Education: Cost vs. Value
In the July/August issue of MORE Magazine Lynn Sherr interviews journalist Claudia Dreifus, the author of a new book titled Higher Education? How Colleges Are wasting Our money and Failing Our Kids-and What We Can Do About It. Dreifus is critical of universities - especially Ivy League schools - that charge enormous amounts of tuition but don't provide the quality of education that students need and deserve.
Dreifus is critical of how universities squander money on staff perks, sports teams, and empire-building, and not enough to helping students get a high quality education. She cites the high number of classes being taught not by professors but by graduate students, adjuncts, or visiting professors. She advocates a return to the fundamentals that stretch students' minds such as science, history, philosophy, and English.
While I agree that Dreifus is certainly on the right track, she stops short of mentioning those topics that are almost completely absent from schools, even in college: real-world skills like financial education, leadership, economics, and communication, to name a few.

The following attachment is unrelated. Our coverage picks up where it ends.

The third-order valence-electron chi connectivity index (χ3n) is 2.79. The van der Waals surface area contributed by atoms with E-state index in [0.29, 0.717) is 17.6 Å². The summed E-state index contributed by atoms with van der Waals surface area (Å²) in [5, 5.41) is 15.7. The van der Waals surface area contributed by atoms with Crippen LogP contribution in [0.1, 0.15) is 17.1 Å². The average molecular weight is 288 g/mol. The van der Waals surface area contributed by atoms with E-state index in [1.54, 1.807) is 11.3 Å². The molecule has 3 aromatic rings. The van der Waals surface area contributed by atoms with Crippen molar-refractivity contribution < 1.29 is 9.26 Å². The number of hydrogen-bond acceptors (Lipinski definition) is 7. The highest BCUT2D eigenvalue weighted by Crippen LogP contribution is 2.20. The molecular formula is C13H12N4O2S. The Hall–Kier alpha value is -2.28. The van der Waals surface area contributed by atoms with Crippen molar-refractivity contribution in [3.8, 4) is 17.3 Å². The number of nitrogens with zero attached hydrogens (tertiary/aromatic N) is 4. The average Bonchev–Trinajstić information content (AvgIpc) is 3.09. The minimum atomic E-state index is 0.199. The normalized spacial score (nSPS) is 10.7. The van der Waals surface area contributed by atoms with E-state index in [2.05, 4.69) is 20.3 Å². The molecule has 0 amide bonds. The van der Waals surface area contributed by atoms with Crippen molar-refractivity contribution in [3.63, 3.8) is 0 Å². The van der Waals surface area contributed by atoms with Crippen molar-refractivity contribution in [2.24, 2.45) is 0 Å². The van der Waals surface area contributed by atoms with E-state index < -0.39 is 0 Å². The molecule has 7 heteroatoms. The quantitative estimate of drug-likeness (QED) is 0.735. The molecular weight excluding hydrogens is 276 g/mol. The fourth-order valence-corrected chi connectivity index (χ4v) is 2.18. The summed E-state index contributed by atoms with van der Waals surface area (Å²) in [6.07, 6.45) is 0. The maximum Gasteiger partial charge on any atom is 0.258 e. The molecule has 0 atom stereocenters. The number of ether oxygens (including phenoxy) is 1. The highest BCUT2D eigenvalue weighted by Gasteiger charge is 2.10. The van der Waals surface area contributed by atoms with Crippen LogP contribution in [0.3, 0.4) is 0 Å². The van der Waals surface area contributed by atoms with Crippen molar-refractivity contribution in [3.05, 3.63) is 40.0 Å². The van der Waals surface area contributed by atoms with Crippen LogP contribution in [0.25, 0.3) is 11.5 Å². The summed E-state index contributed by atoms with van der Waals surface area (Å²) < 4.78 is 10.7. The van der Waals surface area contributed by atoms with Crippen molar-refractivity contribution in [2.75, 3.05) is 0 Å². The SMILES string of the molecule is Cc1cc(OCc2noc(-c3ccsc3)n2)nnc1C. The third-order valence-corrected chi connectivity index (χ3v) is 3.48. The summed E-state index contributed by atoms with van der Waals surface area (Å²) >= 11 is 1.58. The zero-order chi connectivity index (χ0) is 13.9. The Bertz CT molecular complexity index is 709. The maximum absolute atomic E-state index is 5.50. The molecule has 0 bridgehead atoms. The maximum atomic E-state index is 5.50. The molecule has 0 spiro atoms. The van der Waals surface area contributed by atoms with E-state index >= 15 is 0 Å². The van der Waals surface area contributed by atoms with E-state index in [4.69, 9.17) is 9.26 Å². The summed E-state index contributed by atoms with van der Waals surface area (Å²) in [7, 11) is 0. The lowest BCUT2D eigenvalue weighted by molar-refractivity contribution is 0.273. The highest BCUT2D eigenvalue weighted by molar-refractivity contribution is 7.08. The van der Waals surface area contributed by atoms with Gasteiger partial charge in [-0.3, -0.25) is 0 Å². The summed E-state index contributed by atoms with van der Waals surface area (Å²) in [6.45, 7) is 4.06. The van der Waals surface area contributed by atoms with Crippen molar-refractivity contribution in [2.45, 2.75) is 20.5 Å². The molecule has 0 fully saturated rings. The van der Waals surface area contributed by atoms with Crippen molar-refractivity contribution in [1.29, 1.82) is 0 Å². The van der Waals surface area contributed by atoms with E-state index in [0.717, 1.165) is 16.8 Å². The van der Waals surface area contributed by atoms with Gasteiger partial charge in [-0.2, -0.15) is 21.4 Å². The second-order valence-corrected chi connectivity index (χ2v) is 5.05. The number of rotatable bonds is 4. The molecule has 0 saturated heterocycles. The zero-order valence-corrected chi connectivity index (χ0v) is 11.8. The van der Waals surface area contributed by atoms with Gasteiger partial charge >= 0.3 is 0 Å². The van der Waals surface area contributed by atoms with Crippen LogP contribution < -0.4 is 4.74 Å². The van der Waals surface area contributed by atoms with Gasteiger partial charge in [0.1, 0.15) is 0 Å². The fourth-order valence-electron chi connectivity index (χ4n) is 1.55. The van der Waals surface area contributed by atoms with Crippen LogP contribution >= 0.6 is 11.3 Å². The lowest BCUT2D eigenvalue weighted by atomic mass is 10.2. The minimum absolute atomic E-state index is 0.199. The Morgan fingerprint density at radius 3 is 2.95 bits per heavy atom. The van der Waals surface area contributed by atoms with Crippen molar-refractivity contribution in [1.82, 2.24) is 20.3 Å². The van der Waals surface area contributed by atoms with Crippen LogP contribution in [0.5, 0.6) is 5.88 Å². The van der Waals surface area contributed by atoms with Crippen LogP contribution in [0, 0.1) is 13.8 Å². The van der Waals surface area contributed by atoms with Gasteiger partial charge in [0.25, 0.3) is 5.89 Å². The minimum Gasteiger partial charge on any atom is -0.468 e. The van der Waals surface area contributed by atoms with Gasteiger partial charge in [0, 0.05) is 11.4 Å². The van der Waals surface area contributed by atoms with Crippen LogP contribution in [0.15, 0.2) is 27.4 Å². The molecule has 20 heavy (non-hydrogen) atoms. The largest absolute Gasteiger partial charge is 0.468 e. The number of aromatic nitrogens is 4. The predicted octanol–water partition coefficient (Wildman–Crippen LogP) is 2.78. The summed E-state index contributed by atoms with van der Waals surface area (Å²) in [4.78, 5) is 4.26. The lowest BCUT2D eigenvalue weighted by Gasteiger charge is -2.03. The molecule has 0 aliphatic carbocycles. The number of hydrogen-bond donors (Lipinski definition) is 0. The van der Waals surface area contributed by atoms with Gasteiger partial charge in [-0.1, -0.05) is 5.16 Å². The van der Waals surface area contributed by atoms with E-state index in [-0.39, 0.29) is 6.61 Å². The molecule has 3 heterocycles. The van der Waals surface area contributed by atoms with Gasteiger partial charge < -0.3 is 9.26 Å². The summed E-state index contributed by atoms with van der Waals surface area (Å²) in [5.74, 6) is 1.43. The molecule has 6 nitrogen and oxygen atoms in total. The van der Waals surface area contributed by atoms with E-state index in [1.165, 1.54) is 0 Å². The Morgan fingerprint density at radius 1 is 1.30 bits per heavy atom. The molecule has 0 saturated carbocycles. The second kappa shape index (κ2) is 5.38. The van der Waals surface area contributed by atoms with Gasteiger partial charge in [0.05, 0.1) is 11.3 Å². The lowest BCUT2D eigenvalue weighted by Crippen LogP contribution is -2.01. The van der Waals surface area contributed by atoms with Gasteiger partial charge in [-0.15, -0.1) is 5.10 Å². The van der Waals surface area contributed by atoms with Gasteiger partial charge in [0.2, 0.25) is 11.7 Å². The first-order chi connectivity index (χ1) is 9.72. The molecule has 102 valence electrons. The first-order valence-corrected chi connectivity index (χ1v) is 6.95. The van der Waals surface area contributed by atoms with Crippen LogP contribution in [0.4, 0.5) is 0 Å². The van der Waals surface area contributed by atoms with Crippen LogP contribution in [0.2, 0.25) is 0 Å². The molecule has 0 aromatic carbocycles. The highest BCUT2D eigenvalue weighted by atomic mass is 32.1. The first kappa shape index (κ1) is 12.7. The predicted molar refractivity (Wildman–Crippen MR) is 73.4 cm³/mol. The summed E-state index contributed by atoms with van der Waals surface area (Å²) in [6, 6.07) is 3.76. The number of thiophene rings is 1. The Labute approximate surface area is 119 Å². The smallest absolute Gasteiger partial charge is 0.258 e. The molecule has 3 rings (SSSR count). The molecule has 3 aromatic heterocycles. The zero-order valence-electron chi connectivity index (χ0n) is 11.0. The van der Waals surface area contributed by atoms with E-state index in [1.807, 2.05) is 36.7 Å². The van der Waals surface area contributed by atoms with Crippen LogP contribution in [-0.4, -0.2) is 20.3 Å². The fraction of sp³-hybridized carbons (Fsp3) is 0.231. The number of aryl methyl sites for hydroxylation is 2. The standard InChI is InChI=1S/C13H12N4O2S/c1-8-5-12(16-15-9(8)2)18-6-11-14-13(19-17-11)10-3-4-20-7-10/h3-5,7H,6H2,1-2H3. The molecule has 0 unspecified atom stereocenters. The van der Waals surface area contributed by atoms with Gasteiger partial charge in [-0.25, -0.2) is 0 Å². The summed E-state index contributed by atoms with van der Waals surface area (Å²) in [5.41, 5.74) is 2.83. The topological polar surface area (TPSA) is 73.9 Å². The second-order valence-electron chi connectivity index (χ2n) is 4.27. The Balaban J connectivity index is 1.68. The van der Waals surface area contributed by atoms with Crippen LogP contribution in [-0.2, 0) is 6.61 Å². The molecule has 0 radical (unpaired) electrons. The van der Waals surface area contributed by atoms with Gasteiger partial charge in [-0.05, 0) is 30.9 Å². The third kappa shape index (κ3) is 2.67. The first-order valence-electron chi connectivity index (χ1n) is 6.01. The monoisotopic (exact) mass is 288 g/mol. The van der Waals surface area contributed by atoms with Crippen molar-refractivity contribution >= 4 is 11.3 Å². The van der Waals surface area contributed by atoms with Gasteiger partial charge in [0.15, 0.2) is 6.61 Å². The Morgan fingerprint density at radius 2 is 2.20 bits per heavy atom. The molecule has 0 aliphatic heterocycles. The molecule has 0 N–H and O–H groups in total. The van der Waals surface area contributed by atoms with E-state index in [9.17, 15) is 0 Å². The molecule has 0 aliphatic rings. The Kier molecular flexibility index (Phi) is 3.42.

The test of a good education is this: What can you DO with it? A college education can be good if it helps you get the job you want. But these days that's a big "if." If you want to be a business owner or investor, you'll need to seek your education outside of the traditional school system. The good news is, even the most costly investment courses are usually less than what you'd pay to attend a big-name university.
So before you - or your child - spend big bucks for the best college education money can buy, know your expectations and understand how the particular education you've chosen will help you achieve your desired results.